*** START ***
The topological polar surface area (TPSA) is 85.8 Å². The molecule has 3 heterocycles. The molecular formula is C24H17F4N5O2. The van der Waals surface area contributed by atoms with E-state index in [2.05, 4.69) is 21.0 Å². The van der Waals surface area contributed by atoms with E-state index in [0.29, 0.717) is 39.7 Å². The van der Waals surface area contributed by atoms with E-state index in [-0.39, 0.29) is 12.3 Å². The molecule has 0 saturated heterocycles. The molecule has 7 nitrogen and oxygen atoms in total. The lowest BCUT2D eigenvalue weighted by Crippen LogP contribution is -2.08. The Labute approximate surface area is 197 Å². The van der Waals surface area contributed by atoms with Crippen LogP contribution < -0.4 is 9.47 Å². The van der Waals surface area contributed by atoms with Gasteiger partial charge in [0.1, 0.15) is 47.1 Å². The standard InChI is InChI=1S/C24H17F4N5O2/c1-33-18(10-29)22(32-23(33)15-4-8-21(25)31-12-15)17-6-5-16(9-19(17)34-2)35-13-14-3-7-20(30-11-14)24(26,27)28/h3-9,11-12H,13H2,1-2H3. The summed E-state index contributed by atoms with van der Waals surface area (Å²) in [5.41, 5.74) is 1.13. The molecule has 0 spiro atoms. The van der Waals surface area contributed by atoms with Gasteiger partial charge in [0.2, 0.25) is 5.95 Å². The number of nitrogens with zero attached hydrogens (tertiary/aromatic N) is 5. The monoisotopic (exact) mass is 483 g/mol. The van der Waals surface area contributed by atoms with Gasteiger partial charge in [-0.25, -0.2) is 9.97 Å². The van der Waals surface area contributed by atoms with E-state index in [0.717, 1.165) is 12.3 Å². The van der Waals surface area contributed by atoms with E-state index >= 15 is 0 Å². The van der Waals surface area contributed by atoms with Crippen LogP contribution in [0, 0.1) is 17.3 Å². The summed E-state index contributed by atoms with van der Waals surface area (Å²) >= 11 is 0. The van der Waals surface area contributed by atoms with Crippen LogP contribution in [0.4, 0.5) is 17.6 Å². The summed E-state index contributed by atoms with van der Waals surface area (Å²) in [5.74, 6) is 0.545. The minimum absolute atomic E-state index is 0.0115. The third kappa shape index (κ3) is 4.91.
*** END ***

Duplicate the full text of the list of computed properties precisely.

The topological polar surface area (TPSA) is 85.8 Å². The molecule has 3 heterocycles. The molecular formula is C24H17F4N5O2. The van der Waals surface area contributed by atoms with E-state index in [2.05, 4.69) is 21.0 Å². The van der Waals surface area contributed by atoms with E-state index in [0.29, 0.717) is 39.7 Å². The van der Waals surface area contributed by atoms with E-state index in [-0.39, 0.29) is 12.3 Å². The molecule has 0 saturated heterocycles. The molecule has 7 nitrogen and oxygen atoms in total. The lowest BCUT2D eigenvalue weighted by Crippen LogP contribution is -2.08. The Labute approximate surface area is 197 Å². The van der Waals surface area contributed by atoms with Crippen LogP contribution < -0.4 is 9.47 Å². The van der Waals surface area contributed by atoms with Gasteiger partial charge in [0.1, 0.15) is 47.1 Å². The standard InChI is InChI=1S/C24H17F4N5O2/c1-33-18(10-29)22(32-23(33)15-4-8-21(25)31-12-15)17-6-5-16(9-19(17)34-2)35-13-14-3-7-20(30-11-14)24(26,27)28/h3-9,11-12H,13H2,1-2H3. The summed E-state index contributed by atoms with van der Waals surface area (Å²) in [5.41, 5.74) is 1.13. The molecule has 0 spiro atoms. The van der Waals surface area contributed by atoms with Gasteiger partial charge in [0.2, 0.25) is 5.95 Å². The number of nitrogens with zero attached hydrogens (tertiary/aromatic N) is 5. The monoisotopic (exact) mass is 483 g/mol. The van der Waals surface area contributed by atoms with Gasteiger partial charge in [-0.25, -0.2) is 9.97 Å². The van der Waals surface area contributed by atoms with E-state index in [0.717, 1.165) is 12.3 Å². The van der Waals surface area contributed by atoms with E-state index >= 15 is 0 Å². The van der Waals surface area contributed by atoms with Crippen LogP contribution in [0, 0.1) is 17.3 Å². The summed E-state index contributed by atoms with van der Waals surface area (Å²) >= 11 is 0. The van der Waals surface area contributed by atoms with Crippen LogP contribution in [0.4, 0.5) is 17.6 Å². The summed E-state index contributed by atoms with van der Waals surface area (Å²) in [5.74, 6) is 0.545. The minimum absolute atomic E-state index is 0.0115. The third kappa shape index (κ3) is 4.91.